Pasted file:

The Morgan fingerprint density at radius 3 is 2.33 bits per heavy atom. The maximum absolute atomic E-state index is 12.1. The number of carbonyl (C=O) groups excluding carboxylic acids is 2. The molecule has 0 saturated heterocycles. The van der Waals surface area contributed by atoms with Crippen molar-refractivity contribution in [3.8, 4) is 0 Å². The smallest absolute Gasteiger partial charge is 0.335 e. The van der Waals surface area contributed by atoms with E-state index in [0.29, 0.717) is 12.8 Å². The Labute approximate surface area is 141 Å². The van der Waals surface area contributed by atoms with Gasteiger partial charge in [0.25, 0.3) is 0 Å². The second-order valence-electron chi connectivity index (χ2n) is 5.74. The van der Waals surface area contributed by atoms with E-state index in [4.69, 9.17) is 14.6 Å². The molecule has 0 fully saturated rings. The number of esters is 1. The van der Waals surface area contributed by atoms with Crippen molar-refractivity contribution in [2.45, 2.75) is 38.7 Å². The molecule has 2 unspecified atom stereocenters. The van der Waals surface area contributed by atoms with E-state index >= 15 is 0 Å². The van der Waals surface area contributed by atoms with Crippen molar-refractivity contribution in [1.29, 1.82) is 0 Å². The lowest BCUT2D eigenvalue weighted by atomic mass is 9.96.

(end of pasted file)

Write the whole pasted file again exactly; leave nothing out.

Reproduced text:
The Morgan fingerprint density at radius 3 is 2.33 bits per heavy atom. The maximum absolute atomic E-state index is 12.1. The number of carbonyl (C=O) groups excluding carboxylic acids is 2. The molecule has 0 saturated heterocycles. The van der Waals surface area contributed by atoms with Crippen molar-refractivity contribution in [3.8, 4) is 0 Å². The smallest absolute Gasteiger partial charge is 0.335 e. The van der Waals surface area contributed by atoms with E-state index in [0.29, 0.717) is 12.8 Å². The Labute approximate surface area is 141 Å². The van der Waals surface area contributed by atoms with Gasteiger partial charge in [0.25, 0.3) is 0 Å². The second-order valence-electron chi connectivity index (χ2n) is 5.74. The van der Waals surface area contributed by atoms with E-state index in [4.69, 9.17) is 14.6 Å². The molecule has 0 fully saturated rings. The number of esters is 1. The van der Waals surface area contributed by atoms with Crippen molar-refractivity contribution in [2.45, 2.75) is 38.7 Å². The molecule has 2 unspecified atom stereocenters. The van der Waals surface area contributed by atoms with E-state index >= 15 is 0 Å². The van der Waals surface area contributed by atoms with Crippen molar-refractivity contribution in [1.29, 1.82) is 0 Å². The lowest BCUT2D eigenvalue weighted by atomic mass is 9.96.